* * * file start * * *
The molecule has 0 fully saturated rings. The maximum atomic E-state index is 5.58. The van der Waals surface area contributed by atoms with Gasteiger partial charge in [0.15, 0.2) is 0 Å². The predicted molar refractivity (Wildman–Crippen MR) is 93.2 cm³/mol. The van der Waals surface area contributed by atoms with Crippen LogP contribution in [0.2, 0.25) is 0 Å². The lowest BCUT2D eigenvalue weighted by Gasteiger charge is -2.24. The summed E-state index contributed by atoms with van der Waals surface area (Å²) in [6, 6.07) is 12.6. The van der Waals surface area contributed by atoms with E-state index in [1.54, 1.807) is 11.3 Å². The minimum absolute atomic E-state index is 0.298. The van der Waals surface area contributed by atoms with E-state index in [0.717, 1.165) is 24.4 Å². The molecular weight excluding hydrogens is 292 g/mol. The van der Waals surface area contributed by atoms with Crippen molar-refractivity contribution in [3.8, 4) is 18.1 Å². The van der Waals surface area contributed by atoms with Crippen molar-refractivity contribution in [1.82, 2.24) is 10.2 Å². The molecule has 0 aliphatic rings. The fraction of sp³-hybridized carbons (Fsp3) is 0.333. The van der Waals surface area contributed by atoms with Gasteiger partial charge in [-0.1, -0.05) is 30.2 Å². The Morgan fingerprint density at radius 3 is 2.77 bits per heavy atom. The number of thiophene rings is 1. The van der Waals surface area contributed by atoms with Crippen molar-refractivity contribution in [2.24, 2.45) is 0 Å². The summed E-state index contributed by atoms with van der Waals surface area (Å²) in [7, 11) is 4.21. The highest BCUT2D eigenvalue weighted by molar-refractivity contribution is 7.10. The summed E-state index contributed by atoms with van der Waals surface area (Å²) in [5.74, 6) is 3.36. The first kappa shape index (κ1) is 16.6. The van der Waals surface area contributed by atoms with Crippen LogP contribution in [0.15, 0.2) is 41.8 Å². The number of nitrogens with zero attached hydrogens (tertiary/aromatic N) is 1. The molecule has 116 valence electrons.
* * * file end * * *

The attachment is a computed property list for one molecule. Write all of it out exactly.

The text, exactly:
The molecule has 0 fully saturated rings. The maximum atomic E-state index is 5.58. The van der Waals surface area contributed by atoms with Gasteiger partial charge in [0.15, 0.2) is 0 Å². The predicted molar refractivity (Wildman–Crippen MR) is 93.2 cm³/mol. The van der Waals surface area contributed by atoms with Crippen LogP contribution in [0.2, 0.25) is 0 Å². The lowest BCUT2D eigenvalue weighted by Gasteiger charge is -2.24. The summed E-state index contributed by atoms with van der Waals surface area (Å²) in [6, 6.07) is 12.6. The van der Waals surface area contributed by atoms with E-state index in [1.54, 1.807) is 11.3 Å². The minimum absolute atomic E-state index is 0.298. The van der Waals surface area contributed by atoms with E-state index in [0.717, 1.165) is 24.4 Å². The molecular weight excluding hydrogens is 292 g/mol. The van der Waals surface area contributed by atoms with Crippen molar-refractivity contribution in [3.8, 4) is 18.1 Å². The van der Waals surface area contributed by atoms with Crippen molar-refractivity contribution in [1.82, 2.24) is 10.2 Å². The molecule has 0 aliphatic rings. The fraction of sp³-hybridized carbons (Fsp3) is 0.333. The van der Waals surface area contributed by atoms with Gasteiger partial charge in [-0.1, -0.05) is 30.2 Å². The Morgan fingerprint density at radius 3 is 2.77 bits per heavy atom. The number of thiophene rings is 1. The van der Waals surface area contributed by atoms with Crippen molar-refractivity contribution in [2.24, 2.45) is 0 Å². The summed E-state index contributed by atoms with van der Waals surface area (Å²) in [7, 11) is 4.21. The highest BCUT2D eigenvalue weighted by molar-refractivity contribution is 7.10. The summed E-state index contributed by atoms with van der Waals surface area (Å²) in [5.74, 6) is 3.36. The first kappa shape index (κ1) is 16.6. The van der Waals surface area contributed by atoms with Crippen LogP contribution in [0.15, 0.2) is 41.8 Å². The number of nitrogens with zero attached hydrogens (tertiary/aromatic N) is 1. The molecule has 116 valence electrons.